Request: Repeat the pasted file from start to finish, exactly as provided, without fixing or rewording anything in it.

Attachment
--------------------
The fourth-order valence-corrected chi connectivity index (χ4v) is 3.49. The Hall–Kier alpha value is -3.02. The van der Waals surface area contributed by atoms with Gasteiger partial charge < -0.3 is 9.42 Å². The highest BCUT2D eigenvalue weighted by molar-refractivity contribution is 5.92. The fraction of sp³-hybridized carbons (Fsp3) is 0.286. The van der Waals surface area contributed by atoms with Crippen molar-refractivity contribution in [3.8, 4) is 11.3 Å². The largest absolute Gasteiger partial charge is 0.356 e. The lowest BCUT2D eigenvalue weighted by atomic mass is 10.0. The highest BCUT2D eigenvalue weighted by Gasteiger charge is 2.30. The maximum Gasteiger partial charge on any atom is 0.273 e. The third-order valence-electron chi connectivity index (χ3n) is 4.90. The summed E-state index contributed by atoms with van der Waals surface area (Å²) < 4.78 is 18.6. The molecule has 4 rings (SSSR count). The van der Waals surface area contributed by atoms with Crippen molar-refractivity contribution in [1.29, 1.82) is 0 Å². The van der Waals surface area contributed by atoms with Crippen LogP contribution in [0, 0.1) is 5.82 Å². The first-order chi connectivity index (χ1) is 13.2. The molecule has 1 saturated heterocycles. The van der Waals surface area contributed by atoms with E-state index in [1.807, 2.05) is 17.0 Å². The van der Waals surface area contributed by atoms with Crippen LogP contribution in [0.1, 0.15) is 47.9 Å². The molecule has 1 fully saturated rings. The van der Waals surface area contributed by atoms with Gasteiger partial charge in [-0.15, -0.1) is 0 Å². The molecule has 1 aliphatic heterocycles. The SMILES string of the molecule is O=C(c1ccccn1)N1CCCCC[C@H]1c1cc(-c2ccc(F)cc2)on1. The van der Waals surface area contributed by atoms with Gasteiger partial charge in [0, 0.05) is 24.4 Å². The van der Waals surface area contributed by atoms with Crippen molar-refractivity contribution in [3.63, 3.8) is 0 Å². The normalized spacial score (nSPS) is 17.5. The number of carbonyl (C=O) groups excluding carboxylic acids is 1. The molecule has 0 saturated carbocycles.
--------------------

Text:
The fourth-order valence-corrected chi connectivity index (χ4v) is 3.49. The Hall–Kier alpha value is -3.02. The van der Waals surface area contributed by atoms with Gasteiger partial charge < -0.3 is 9.42 Å². The highest BCUT2D eigenvalue weighted by molar-refractivity contribution is 5.92. The fraction of sp³-hybridized carbons (Fsp3) is 0.286. The van der Waals surface area contributed by atoms with Crippen molar-refractivity contribution in [3.8, 4) is 11.3 Å². The largest absolute Gasteiger partial charge is 0.356 e. The lowest BCUT2D eigenvalue weighted by atomic mass is 10.0. The highest BCUT2D eigenvalue weighted by Gasteiger charge is 2.30. The maximum Gasteiger partial charge on any atom is 0.273 e. The third-order valence-electron chi connectivity index (χ3n) is 4.90. The summed E-state index contributed by atoms with van der Waals surface area (Å²) < 4.78 is 18.6. The molecule has 4 rings (SSSR count). The van der Waals surface area contributed by atoms with Crippen molar-refractivity contribution in [1.29, 1.82) is 0 Å². The van der Waals surface area contributed by atoms with Crippen LogP contribution in [0, 0.1) is 5.82 Å². The first-order chi connectivity index (χ1) is 13.2. The molecule has 1 saturated heterocycles. The van der Waals surface area contributed by atoms with E-state index in [1.807, 2.05) is 17.0 Å². The van der Waals surface area contributed by atoms with Crippen LogP contribution in [0.1, 0.15) is 47.9 Å². The molecule has 1 fully saturated rings. The van der Waals surface area contributed by atoms with Gasteiger partial charge in [-0.15, -0.1) is 0 Å². The molecule has 1 aliphatic heterocycles. The SMILES string of the molecule is O=C(c1ccccn1)N1CCCCC[C@H]1c1cc(-c2ccc(F)cc2)on1. The van der Waals surface area contributed by atoms with Gasteiger partial charge in [0, 0.05) is 24.4 Å². The van der Waals surface area contributed by atoms with Crippen molar-refractivity contribution in [3.63, 3.8) is 0 Å². The normalized spacial score (nSPS) is 17.5. The number of carbonyl (C=O) groups excluding carboxylic acids is 1. The molecule has 0 saturated carbocycles.